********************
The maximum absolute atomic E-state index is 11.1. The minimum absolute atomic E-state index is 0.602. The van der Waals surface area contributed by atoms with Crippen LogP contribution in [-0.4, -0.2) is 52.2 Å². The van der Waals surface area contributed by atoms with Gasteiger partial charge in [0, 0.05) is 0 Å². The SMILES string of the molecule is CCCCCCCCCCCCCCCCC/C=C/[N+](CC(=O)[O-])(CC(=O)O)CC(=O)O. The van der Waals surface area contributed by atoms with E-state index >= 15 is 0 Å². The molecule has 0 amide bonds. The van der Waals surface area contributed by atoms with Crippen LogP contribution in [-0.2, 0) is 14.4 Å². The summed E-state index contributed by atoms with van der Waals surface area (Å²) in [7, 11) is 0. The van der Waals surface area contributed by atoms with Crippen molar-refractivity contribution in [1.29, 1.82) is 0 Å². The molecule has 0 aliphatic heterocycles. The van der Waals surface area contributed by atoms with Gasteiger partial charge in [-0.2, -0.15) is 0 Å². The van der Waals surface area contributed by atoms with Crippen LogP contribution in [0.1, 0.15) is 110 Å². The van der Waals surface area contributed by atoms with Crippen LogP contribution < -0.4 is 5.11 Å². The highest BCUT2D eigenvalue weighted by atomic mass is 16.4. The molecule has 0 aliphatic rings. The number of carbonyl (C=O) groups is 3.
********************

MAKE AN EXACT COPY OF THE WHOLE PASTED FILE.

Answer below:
The maximum absolute atomic E-state index is 11.1. The minimum absolute atomic E-state index is 0.602. The van der Waals surface area contributed by atoms with Crippen LogP contribution in [-0.4, -0.2) is 52.2 Å². The van der Waals surface area contributed by atoms with Gasteiger partial charge in [0, 0.05) is 0 Å². The SMILES string of the molecule is CCCCCCCCCCCCCCCCC/C=C/[N+](CC(=O)[O-])(CC(=O)O)CC(=O)O. The van der Waals surface area contributed by atoms with E-state index >= 15 is 0 Å². The molecule has 0 amide bonds. The van der Waals surface area contributed by atoms with Crippen LogP contribution in [-0.2, 0) is 14.4 Å². The summed E-state index contributed by atoms with van der Waals surface area (Å²) in [7, 11) is 0. The van der Waals surface area contributed by atoms with Crippen molar-refractivity contribution in [1.29, 1.82) is 0 Å². The molecule has 0 aliphatic heterocycles. The van der Waals surface area contributed by atoms with Gasteiger partial charge in [-0.2, -0.15) is 0 Å². The van der Waals surface area contributed by atoms with Crippen LogP contribution in [0.1, 0.15) is 110 Å². The van der Waals surface area contributed by atoms with Crippen LogP contribution < -0.4 is 5.11 Å². The highest BCUT2D eigenvalue weighted by atomic mass is 16.4. The molecule has 0 aliphatic rings. The number of carbonyl (C=O) groups is 3.